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  5. "Danke, ich trinke Wasser."

"Danke, ich trinke Wasser."

Translation:Thanks, I am drinking water.

March 10, 2013


Sorted by top post


Point 1) "Thanks, ..." and "Thank you, ..." are both correct translations of "Danke, ..." German does not have different register versions for "Danke" (eg. polite or colloquial) like English does.

Point 2) In German, just as many other languages, Present Tense is used for many Future and Decision situations, whereas in English the "will" conjugation is used (eg. "I'll see him tomorrow", in German is, literally, "I see him tomorrow")

Point 3) In conversational English, the verbs "to eat" and "to drink" are used for general statements (eg. "I eat whenever I have time to...", "I drink a lot of water throughout the day") whereas "to have" is used for specific statements (eg. when offered a drink or meal, it's more natural to answer, "I'll have tea..." or "I'll have the chicken curry...", both with the will conjugation to express Decision and Future Tense)

Therefore, there are a few possibilities for this translation. A) Thanks and Thank you are both correct; B) supposing you politely declining a different drink (eg. alcohol), "Thanks, I'm drinking water"; C) supposing you are thanking and choosing from offered drinking possibilities (eg. water, juice or coffee, etc.), "Thanks, I'll have water"...); D) other variations are possible, of course.

November 13, 2013


Ok. So this is based on Verb Conjugation. I understand that -e (trinke) is used when its an "Ich" who is drinking or who drinks water.

My question is about the continuous verb i know (from other questions, that german does not have a -ing verb), But is it up to the context to of the sentance to figure out if the person is drinking or drinks water?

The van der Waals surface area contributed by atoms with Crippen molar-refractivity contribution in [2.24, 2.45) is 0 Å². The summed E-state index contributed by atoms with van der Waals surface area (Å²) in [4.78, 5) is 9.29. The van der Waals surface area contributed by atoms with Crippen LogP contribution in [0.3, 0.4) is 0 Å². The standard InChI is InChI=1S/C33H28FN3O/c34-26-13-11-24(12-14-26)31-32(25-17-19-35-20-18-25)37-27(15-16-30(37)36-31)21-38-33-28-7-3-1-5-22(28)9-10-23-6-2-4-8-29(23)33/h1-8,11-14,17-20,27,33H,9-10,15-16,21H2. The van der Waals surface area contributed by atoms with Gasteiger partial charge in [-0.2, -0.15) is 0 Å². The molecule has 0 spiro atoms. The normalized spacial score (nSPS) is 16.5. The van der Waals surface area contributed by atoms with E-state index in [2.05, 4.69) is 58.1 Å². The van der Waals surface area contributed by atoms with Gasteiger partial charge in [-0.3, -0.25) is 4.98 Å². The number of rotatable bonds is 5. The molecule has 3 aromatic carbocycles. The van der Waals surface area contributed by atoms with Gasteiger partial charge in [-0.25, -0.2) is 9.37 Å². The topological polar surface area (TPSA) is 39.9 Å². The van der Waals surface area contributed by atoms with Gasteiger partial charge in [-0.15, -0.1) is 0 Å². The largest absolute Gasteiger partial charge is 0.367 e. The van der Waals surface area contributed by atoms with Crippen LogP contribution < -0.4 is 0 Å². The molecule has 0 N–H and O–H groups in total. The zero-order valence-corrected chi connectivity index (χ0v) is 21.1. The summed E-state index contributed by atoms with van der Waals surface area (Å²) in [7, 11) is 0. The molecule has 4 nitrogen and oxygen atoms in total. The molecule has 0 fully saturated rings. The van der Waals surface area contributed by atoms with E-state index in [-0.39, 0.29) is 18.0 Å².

Like he is drinking water? or He drinks water? Is this just something that is lost in translation from English to german?

I understand that trinke, trinkt, trinkst, trinken are all the same meaning, but i am curious about the translation portion of it. (lost in translation).


May 27, 2018


Same questions here. .

February 20, 2019


Should ich be capitalized? I am not reporting a problem I just thought that nouns in German are capitalized.

April 26, 2014


It's a pronoun, not a noun. Pronouns are not capitalised except at the beginning of a sentence. The only pronouns that are capitalised are the formal you and the formal your.


April 26, 2014


I think "Danke" can be also translated as "No, thanks"...As here.

March 9, 2019


don't say "thanks, im drinking the water" it doesn't recognize "im".

July 4, 2019


Why trinke? Not "trink" or "trinken"?

July 23, 2019


The complete conjugation of the verb "trinken" is given in the Tips and Notes (lightbulb) of chapter Basics 2: ich trinke, du trinkst, er/sie/es trinkt, wir trinken, ihr trinkt, sie trinken. The information in these Tips and Notes is very useful.

July 24, 2019
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